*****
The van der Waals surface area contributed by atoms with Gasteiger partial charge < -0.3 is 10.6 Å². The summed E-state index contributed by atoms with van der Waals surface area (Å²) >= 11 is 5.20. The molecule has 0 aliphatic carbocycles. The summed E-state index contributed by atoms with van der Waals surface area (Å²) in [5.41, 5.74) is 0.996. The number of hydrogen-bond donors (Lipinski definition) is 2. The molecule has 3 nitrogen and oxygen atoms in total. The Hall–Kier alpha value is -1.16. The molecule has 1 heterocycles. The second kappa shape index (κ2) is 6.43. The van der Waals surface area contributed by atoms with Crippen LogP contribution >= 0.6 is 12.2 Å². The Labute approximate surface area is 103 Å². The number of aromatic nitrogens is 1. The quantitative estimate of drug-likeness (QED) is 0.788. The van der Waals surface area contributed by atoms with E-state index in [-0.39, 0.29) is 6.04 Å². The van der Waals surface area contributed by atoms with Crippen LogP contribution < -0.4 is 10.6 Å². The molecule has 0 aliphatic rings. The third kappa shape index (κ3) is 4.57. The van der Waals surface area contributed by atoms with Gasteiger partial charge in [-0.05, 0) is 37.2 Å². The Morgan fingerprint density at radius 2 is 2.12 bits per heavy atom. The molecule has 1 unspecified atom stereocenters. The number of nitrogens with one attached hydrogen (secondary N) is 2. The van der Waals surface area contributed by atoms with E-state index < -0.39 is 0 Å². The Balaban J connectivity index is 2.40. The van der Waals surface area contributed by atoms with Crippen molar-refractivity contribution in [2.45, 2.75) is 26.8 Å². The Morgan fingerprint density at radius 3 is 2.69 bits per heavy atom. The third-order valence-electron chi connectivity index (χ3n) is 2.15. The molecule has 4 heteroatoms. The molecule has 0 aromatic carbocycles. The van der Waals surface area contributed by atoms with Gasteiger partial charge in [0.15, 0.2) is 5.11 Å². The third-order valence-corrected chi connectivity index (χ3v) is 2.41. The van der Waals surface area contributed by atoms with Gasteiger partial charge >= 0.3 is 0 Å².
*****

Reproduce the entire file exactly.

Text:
The van der Waals surface area contributed by atoms with Gasteiger partial charge < -0.3 is 10.6 Å². The summed E-state index contributed by atoms with van der Waals surface area (Å²) >= 11 is 5.20. The molecule has 0 aliphatic carbocycles. The summed E-state index contributed by atoms with van der Waals surface area (Å²) in [5.41, 5.74) is 0.996. The number of hydrogen-bond donors (Lipinski definition) is 2. The molecule has 3 nitrogen and oxygen atoms in total. The Hall–Kier alpha value is -1.16. The molecule has 1 heterocycles. The second kappa shape index (κ2) is 6.43. The van der Waals surface area contributed by atoms with Crippen LogP contribution >= 0.6 is 12.2 Å². The Labute approximate surface area is 103 Å². The number of aromatic nitrogens is 1. The quantitative estimate of drug-likeness (QED) is 0.788. The van der Waals surface area contributed by atoms with E-state index in [-0.39, 0.29) is 6.04 Å². The van der Waals surface area contributed by atoms with Crippen LogP contribution < -0.4 is 10.6 Å². The molecule has 0 aliphatic rings. The third kappa shape index (κ3) is 4.57. The van der Waals surface area contributed by atoms with Gasteiger partial charge in [-0.05, 0) is 37.2 Å². The Morgan fingerprint density at radius 2 is 2.12 bits per heavy atom. The molecule has 1 unspecified atom stereocenters. The number of nitrogens with one attached hydrogen (secondary N) is 2. The van der Waals surface area contributed by atoms with E-state index < -0.39 is 0 Å². The Balaban J connectivity index is 2.40. The van der Waals surface area contributed by atoms with Crippen molar-refractivity contribution in [2.45, 2.75) is 26.8 Å². The Morgan fingerprint density at radius 3 is 2.69 bits per heavy atom. The third-order valence-electron chi connectivity index (χ3n) is 2.15. The molecule has 4 heteroatoms. The molecule has 0 aromatic carbocycles. The van der Waals surface area contributed by atoms with Gasteiger partial charge in [0.15, 0.2) is 5.11 Å². The third-order valence-corrected chi connectivity index (χ3v) is 2.41. The van der Waals surface area contributed by atoms with Gasteiger partial charge >= 0.3 is 0 Å².